How do you refine a dissertation topic?
Select a topic
- • Identify a problem that you would like to investigate.
- • Identify key terms/concepts.
- • Look for a small gap in the research you can fill.
- – generate new data about a topic.
- – apply existing research to a different context, e.g. a new location, time period or age group.
Can you change dissertation topic?
You can change your topic after you proposal. It will be more effort because you will have already read for the previous topic, but it does not mean you can’t change. Whilst doing your research you may find something you want to focus on instead of what you initially thought. That’s fine!
How do I choose my dissertation topic?
Seven tips to help you to choose your dissertation topic
- Select a topic that you find interesting. Your dissertation or research project will take many weeks and months to complete.
- Choose something different.
- Don’t be too vague.
- Don’t be too narrow.
- Be objective.
- Ask for advice from your tutor.
What is your dissertation about?
Typically, a dissertation allows students present their findings in response to a question or proposition that they choose themselves. The aim of the project is to test the independent research skills students have acquired during their time at university, with the assessment used to help determine their final grade.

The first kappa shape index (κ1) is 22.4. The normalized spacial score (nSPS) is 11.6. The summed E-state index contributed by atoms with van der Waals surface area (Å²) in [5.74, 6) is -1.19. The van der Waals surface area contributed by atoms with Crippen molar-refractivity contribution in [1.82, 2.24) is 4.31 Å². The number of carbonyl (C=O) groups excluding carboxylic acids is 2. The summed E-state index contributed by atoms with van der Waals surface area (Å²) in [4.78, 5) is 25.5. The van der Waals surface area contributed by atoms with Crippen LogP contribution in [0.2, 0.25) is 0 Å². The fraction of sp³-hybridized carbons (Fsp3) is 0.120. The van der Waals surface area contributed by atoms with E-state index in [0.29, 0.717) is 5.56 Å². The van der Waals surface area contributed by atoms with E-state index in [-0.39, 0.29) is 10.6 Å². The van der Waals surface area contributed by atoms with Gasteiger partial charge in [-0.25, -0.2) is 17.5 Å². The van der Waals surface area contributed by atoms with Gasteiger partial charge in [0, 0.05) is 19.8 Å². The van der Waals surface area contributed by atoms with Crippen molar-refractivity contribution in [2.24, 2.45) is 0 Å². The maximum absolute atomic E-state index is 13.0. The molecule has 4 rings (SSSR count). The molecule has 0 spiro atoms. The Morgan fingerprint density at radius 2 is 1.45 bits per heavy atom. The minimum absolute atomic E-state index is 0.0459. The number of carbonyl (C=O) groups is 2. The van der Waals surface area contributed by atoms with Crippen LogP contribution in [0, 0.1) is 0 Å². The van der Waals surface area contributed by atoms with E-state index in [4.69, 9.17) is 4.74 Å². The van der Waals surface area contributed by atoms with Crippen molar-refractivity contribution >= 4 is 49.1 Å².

Can you change your PHD topic?
You can change topics at any time as long as your dissertation advisor approves. Even if your advisor didn’t need to approve, you’d be wise to seek his or her advice on such a decision anyway.
Why is my dissertation important?
Why is a Dissertation so Important? A dissertation demonstrates that a student is capable of identifying his or her own area of interest; able to explore a subject in depth; manage a research project; define a suitable question, and use the appropriate research tools.
What do you write in a dissertation?
The most common dissertation structure in the sciences and social sciences includes:
- An introduction to your topic.
- A literature review that surveys relevant sources.
- An explanation of your methodology.
- An overview of the results of your research.
- A discussion of the results and their implications.